racial violence

racial violence

Original Commentary Progressive Voices Top Story

Hey, GOP: There’s a museum over in Montgomery y’all really ought to see

National Memorial for Peace and Justice documents our nation's troubled racial history MONTGOMERY, AL. — You walk out of the fierce summer sun into a shadowy forest of rectangular steel columns, row upon row of them, six or seven feet tall, covered in rust the color of dried blood. It takes a minute to adjust to the dim light.

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Education News Top Story

Federal investigation seeks to uncover the painful history of Native American boarding schools

WASHINGTON —The Native American children traveled on trains, thousands of miles from their homes, to Pennsylvania's Carlisle Indian Industrial School in the late 1800s and early 1900s. Many had been forcibly taken from their parents and communities. Once there, they had to hand over their belongings, put on uniforms, cut off their braids, adopt new names and abandon their languages and cultural practices.

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Events

May 6 Crucial Conversation: David Zucchino on his new book, “Wilmington’s Lie”

Join us Thursday, May 6 at 3:30 p.m. for a very special (and virtual) Crucial Conversation: Pulitzer Prize-winning author David Zucchino on his new book, Wilmington’s Lie: The Murderous Coup of 1898 and the Rise of White Supremacy

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Original Commentary Top Story Weekly Briefing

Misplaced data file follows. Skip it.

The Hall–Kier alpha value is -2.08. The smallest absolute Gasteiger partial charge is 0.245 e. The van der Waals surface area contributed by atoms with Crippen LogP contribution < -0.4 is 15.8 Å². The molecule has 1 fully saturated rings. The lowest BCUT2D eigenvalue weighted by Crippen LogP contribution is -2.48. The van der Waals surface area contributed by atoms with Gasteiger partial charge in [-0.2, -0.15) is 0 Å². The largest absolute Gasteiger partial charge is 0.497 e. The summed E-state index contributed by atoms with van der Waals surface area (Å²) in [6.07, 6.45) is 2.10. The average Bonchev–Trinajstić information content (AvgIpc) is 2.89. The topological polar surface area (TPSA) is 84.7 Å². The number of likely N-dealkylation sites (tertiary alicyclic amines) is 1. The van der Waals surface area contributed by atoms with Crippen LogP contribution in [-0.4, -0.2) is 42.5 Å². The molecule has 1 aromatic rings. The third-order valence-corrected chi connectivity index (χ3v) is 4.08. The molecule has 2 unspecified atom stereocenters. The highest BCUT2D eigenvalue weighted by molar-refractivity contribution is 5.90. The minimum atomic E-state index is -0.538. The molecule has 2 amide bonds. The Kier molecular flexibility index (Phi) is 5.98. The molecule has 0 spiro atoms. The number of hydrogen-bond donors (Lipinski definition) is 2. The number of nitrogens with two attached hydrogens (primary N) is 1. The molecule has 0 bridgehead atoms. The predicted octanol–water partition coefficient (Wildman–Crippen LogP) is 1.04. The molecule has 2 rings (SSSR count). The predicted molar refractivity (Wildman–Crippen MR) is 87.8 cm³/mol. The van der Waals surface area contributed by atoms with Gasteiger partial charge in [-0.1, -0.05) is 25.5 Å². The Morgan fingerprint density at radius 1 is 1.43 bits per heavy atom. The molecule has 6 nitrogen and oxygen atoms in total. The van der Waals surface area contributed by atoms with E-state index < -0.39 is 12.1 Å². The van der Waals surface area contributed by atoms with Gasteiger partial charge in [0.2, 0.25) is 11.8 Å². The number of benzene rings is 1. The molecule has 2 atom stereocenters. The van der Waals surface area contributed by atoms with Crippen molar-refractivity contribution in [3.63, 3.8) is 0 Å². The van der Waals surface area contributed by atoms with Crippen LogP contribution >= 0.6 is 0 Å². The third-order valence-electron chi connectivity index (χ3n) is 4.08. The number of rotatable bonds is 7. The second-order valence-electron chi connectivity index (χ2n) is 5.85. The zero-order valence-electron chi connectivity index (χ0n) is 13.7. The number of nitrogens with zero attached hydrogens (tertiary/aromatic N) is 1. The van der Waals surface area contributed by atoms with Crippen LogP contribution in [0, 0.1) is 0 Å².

Violence against AAPI community highlights five hard truths about racism and how we should respond

These are especially difficult times in the United States when it comes to matters of race and ethnicity. Thanks in part to former President Trump’s disgraceful and cynical tolerance and encouragement of white supremacists, race-based hate crimes have spiked in recent years. Attacks on Asian Americans and Pacific islanders in particular – like the horrific murders that rocked Atlanta last week – are up dramatically.

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News Policy Watch Investigates Top Story

PW special report – The battle for Alamance: A look at the past and present of one of North Carolina’s most divided counties

Part one: A troubled history of racism, violence and repression On a cold and drizzly February night in 1870 a mob of Klansmen came for Wyatt Outlaw, the first Black town commissioner of Graham. Wearing robes and hoods, and armed with torches, swords and pistols, some 20 men broke down the door of his home on Main Street.

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